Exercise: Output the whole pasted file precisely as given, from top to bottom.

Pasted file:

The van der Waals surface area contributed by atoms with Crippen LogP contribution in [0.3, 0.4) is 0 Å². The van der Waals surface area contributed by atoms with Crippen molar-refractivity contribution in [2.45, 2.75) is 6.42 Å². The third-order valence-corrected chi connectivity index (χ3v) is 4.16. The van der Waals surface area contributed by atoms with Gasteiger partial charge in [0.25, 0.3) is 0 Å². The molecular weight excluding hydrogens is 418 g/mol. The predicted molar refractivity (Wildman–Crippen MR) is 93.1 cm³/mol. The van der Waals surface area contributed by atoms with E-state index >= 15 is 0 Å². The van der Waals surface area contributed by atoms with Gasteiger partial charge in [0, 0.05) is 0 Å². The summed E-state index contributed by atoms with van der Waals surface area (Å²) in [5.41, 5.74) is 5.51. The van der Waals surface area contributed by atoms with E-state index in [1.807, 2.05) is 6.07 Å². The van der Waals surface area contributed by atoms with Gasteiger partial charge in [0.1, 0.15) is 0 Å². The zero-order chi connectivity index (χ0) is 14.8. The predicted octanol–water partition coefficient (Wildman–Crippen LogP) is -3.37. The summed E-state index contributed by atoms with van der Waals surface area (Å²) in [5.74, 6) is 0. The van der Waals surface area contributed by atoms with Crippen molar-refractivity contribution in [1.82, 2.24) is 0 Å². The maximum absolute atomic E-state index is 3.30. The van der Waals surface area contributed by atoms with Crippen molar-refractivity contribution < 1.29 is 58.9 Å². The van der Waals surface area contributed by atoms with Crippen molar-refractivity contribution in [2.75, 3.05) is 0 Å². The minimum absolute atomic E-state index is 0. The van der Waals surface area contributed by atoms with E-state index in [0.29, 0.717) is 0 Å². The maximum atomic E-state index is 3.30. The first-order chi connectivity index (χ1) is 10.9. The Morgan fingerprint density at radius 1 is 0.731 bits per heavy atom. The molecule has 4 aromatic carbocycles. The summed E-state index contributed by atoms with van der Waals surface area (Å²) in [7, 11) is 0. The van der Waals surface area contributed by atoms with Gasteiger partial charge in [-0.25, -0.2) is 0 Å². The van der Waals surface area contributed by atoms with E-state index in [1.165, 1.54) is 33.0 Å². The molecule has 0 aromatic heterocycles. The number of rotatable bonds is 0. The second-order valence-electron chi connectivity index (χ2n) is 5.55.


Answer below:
The van der Waals surface area contributed by atoms with Crippen LogP contribution in [0.3, 0.4) is 0 Å². The van der Waals surface area contributed by atoms with Crippen molar-refractivity contribution in [2.45, 2.75) is 6.42 Å². The third-order valence-corrected chi connectivity index (χ3v) is 4.16. The van der Waals surface area contributed by atoms with Gasteiger partial charge in [0.25, 0.3) is 0 Å². The molecular weight excluding hydrogens is 418 g/mol. The predicted molar refractivity (Wildman–Crippen MR) is 93.1 cm³/mol. The van der Waals surface area contributed by atoms with E-state index >= 15 is 0 Å². The van der Waals surface area contributed by atoms with Gasteiger partial charge in [0, 0.05) is 0 Å². The summed E-state index contributed by atoms with van der Waals surface area (Å²) in [5.41, 5.74) is 5.51. The van der Waals surface area contributed by atoms with E-state index in [1.807, 2.05) is 6.07 Å². The van der Waals surface area contributed by atoms with Gasteiger partial charge in [0.1, 0.15) is 0 Å². The zero-order chi connectivity index (χ0) is 14.8. The predicted octanol–water partition coefficient (Wildman–Crippen LogP) is -3.37. The summed E-state index contributed by atoms with van der Waals surface area (Å²) in [5.74, 6) is 0. The van der Waals surface area contributed by atoms with Crippen molar-refractivity contribution in [1.82, 2.24) is 0 Å². The maximum absolute atomic E-state index is 3.30. The van der Waals surface area contributed by atoms with Crippen molar-refractivity contribution < 1.29 is 58.9 Å². The van der Waals surface area contributed by atoms with Crippen molar-refractivity contribution in [2.75, 3.05) is 0 Å². The minimum absolute atomic E-state index is 0. The van der Waals surface area contributed by atoms with E-state index in [0.29, 0.717) is 0 Å². The maximum atomic E-state index is 3.30. The first-order chi connectivity index (χ1) is 10.9. The Morgan fingerprint density at radius 1 is 0.731 bits per heavy atom. The molecule has 4 aromatic carbocycles. The summed E-state index contributed by atoms with van der Waals surface area (Å²) in [7, 11) is 0. The van der Waals surface area contributed by atoms with Gasteiger partial charge in [-0.25, -0.2) is 0 Å². The van der Waals surface area contributed by atoms with E-state index in [1.165, 1.54) is 33.0 Å². The molecule has 0 aromatic heterocycles. The number of rotatable bonds is 0. The second-order valence-electron chi connectivity index (χ2n) is 5.55.